The evil empire trying to conquer the world is a classic RPG trope dating back to… well, FF2 I guess. Never before, though, has there been an evil empire as aimless as this one. Resources are seized, but not defended. An entire town is enslaved to build a massive warship, which is used to attack several other towns for no clearly discernable reason. The empire is described in some aspects as being utterly unstoppable, and in others as being totally incompetent. I’d love to sit down with a military tactician with a map of FF2’s world, point out the location and order of Palamecia’s targets, and have him try to make some logical sense out of it.
The list of atrocities commited by the Emperor himself are… well, baffling. He adopts one of the heroes’ best pals and makes him a high-ranking officer for no logical reason whatsoever. Remember, FF2’s heroes are just regular joes. They aren’t crystal-bearing warriors of legend or the descendants of some mythical god-king. The Emperor has no reason to interact with these kids at all, let alone even acknowledge their existence. Why make one of them his right-hand knight? If it makes sense, it’s not the kind of sense I’m used to.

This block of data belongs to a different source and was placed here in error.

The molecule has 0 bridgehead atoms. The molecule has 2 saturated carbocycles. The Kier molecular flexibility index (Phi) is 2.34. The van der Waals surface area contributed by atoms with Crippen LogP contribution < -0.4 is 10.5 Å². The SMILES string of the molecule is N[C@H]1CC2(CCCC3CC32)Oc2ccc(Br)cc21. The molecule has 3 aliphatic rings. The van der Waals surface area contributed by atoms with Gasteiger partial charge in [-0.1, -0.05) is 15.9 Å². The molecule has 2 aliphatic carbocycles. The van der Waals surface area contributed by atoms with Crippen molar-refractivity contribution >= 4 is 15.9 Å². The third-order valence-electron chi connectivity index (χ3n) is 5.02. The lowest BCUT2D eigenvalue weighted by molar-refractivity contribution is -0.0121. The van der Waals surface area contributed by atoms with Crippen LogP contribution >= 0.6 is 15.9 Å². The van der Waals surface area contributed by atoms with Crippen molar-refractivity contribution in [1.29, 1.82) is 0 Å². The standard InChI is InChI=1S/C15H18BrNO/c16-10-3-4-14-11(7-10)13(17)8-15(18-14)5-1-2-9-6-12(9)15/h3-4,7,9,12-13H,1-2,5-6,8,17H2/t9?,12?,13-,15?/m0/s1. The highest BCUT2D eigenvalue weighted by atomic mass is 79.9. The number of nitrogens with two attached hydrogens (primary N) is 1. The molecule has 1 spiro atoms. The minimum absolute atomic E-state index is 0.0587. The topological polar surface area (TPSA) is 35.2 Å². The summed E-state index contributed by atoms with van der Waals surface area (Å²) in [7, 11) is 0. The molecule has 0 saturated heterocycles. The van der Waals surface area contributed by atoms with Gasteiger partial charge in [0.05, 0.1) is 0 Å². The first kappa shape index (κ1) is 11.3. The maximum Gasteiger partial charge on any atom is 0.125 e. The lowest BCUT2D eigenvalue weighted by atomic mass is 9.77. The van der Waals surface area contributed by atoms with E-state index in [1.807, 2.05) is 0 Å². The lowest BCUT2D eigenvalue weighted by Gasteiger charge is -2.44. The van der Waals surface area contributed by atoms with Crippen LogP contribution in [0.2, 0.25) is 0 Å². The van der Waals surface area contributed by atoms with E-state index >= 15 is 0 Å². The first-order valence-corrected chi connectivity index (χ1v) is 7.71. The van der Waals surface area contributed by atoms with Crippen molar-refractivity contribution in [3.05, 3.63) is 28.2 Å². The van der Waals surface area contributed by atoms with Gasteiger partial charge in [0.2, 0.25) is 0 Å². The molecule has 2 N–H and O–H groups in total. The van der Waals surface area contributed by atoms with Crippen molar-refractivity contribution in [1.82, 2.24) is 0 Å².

The Emperor does do one cool thing, though: when the good guys finally take him out, he comes right back to life as the lord of Hell. That’s pretty hardcore, even if all it means is that it must be ridiculously easy to take over Hell.
Final Fantasy I: Chaos
In the original Final Fantasy the player spends most of the game hunting down the four fiends. (Or FIENDs, if you’re playing on the NES.) It’s clear, though, that these four monsters are just mooks, and there is some uniting force controlling them from behind the scenes. “Collect the four macguffins then win the game” was pretty standard for video game stories back in the day. So even though Chaos is a last-minute addition to the FF1 landscape, he’s not likely to really surprise anyone.
Especially considering his silhouette made it onto the pack-in with all the monster stats on it. D’oh.
Chaos’s plan is… questionable, at best. See, he’s really the fallen knight Garland who, at the beginning of the game, kidnaps the Cornelian princess and then fails to knock the Light Warriors down. Story goes, after his defeat, he is summoned 2000 years into the past by the four FIENDs. His job there is to send the FIENDs into the future so they can consume the world. This creates a really wonky time loop where Garland is sent back so he can send the guys forward who will eventually send him back again… and after decades with this game’s plot I still can’t figure what good this does anybody. I suppose, for Garland, it means a kind of poor man’s immortality. Nothing to sneeze at, certainly, but let’s examine Garland’s eternity: he hangs out in a decrepit shrine for 2000 years, then tries and fails to kidnap a princess. Second verse, same as the first. His inevitable defeat probably strikes him as a welcome change of pace.